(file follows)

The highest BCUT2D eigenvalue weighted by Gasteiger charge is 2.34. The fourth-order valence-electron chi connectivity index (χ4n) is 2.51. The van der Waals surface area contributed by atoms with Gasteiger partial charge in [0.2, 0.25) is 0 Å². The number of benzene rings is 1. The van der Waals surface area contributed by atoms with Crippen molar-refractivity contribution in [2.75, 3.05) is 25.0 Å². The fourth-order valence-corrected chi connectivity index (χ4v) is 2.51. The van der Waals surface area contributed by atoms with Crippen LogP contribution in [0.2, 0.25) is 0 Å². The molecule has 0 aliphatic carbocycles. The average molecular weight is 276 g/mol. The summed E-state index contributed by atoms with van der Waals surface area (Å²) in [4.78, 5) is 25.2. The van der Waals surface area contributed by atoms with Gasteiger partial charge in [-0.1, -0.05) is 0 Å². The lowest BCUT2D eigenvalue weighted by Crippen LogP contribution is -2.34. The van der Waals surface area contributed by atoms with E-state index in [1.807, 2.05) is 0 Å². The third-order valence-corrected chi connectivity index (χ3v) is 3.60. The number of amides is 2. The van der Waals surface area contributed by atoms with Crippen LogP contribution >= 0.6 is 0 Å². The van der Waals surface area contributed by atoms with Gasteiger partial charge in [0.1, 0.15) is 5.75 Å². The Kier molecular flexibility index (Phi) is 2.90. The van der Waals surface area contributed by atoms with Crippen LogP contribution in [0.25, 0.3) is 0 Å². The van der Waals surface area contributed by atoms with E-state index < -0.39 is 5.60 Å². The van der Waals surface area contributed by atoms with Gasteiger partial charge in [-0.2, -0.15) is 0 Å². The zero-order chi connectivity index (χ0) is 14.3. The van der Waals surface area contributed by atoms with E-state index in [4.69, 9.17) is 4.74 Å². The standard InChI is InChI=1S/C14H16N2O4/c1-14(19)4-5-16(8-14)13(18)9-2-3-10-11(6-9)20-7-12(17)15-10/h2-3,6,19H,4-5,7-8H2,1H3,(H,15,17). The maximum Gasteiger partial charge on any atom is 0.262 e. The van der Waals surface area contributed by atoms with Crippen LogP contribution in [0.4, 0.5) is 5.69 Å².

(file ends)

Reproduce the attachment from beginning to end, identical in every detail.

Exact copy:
The highest BCUT2D eigenvalue weighted by Gasteiger charge is 2.34. The fourth-order valence-electron chi connectivity index (χ4n) is 2.51. The van der Waals surface area contributed by atoms with Gasteiger partial charge in [0.2, 0.25) is 0 Å². The number of benzene rings is 1. The van der Waals surface area contributed by atoms with Crippen molar-refractivity contribution in [2.75, 3.05) is 25.0 Å². The fourth-order valence-corrected chi connectivity index (χ4v) is 2.51. The van der Waals surface area contributed by atoms with Crippen LogP contribution in [0.2, 0.25) is 0 Å². The molecule has 0 aliphatic carbocycles. The average molecular weight is 276 g/mol. The summed E-state index contributed by atoms with van der Waals surface area (Å²) in [4.78, 5) is 25.2. The van der Waals surface area contributed by atoms with Gasteiger partial charge in [-0.1, -0.05) is 0 Å². The lowest BCUT2D eigenvalue weighted by Crippen LogP contribution is -2.34. The van der Waals surface area contributed by atoms with E-state index in [1.807, 2.05) is 0 Å². The third-order valence-corrected chi connectivity index (χ3v) is 3.60. The number of amides is 2. The van der Waals surface area contributed by atoms with Crippen LogP contribution >= 0.6 is 0 Å². The van der Waals surface area contributed by atoms with Gasteiger partial charge in [0.1, 0.15) is 5.75 Å². The Kier molecular flexibility index (Phi) is 2.90. The van der Waals surface area contributed by atoms with Crippen LogP contribution in [0.25, 0.3) is 0 Å². The van der Waals surface area contributed by atoms with E-state index < -0.39 is 5.60 Å². The van der Waals surface area contributed by atoms with Gasteiger partial charge in [-0.2, -0.15) is 0 Å². The zero-order chi connectivity index (χ0) is 14.3. The van der Waals surface area contributed by atoms with E-state index in [4.69, 9.17) is 4.74 Å². The standard InChI is InChI=1S/C14H16N2O4/c1-14(19)4-5-16(8-14)13(18)9-2-3-10-11(6-9)20-7-12(17)15-10/h2-3,6,19H,4-5,7-8H2,1H3,(H,15,17). The maximum Gasteiger partial charge on any atom is 0.262 e. The van der Waals surface area contributed by atoms with Crippen LogP contribution in [0.4, 0.5) is 5.69 Å².